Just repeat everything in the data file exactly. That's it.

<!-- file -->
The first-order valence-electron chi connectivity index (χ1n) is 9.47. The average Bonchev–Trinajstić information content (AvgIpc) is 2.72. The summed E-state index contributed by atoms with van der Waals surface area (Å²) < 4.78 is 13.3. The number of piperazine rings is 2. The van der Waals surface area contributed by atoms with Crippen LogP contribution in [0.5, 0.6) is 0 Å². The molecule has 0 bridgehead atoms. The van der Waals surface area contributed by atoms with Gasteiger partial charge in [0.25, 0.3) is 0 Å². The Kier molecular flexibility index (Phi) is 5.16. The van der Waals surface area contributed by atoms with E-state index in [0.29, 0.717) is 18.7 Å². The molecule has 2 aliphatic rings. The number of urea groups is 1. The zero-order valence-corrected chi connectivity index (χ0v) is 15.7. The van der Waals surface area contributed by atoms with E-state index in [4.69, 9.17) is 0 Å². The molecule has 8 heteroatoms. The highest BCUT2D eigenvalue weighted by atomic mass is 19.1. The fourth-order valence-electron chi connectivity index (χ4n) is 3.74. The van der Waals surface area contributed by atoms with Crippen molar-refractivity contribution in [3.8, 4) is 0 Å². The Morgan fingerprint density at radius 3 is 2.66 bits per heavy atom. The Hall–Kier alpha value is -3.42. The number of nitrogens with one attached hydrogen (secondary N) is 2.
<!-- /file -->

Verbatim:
The first-order valence-electron chi connectivity index (χ1n) is 9.47. The average Bonchev–Trinajstić information content (AvgIpc) is 2.72. The summed E-state index contributed by atoms with van der Waals surface area (Å²) < 4.78 is 13.3. The number of piperazine rings is 2. The van der Waals surface area contributed by atoms with Crippen LogP contribution in [0.5, 0.6) is 0 Å². The molecule has 0 bridgehead atoms. The van der Waals surface area contributed by atoms with Gasteiger partial charge in [0.25, 0.3) is 0 Å². The Kier molecular flexibility index (Phi) is 5.16. The van der Waals surface area contributed by atoms with E-state index in [0.29, 0.717) is 18.7 Å². The molecule has 2 aliphatic rings. The number of urea groups is 1. The zero-order valence-corrected chi connectivity index (χ0v) is 15.7. The van der Waals surface area contributed by atoms with E-state index in [4.69, 9.17) is 0 Å². The molecule has 8 heteroatoms. The highest BCUT2D eigenvalue weighted by atomic mass is 19.1. The fourth-order valence-electron chi connectivity index (χ4n) is 3.74. The van der Waals surface area contributed by atoms with Crippen molar-refractivity contribution in [3.8, 4) is 0 Å². The Morgan fingerprint density at radius 3 is 2.66 bits per heavy atom. The Hall–Kier alpha value is -3.42. The number of nitrogens with one attached hydrogen (secondary N) is 2.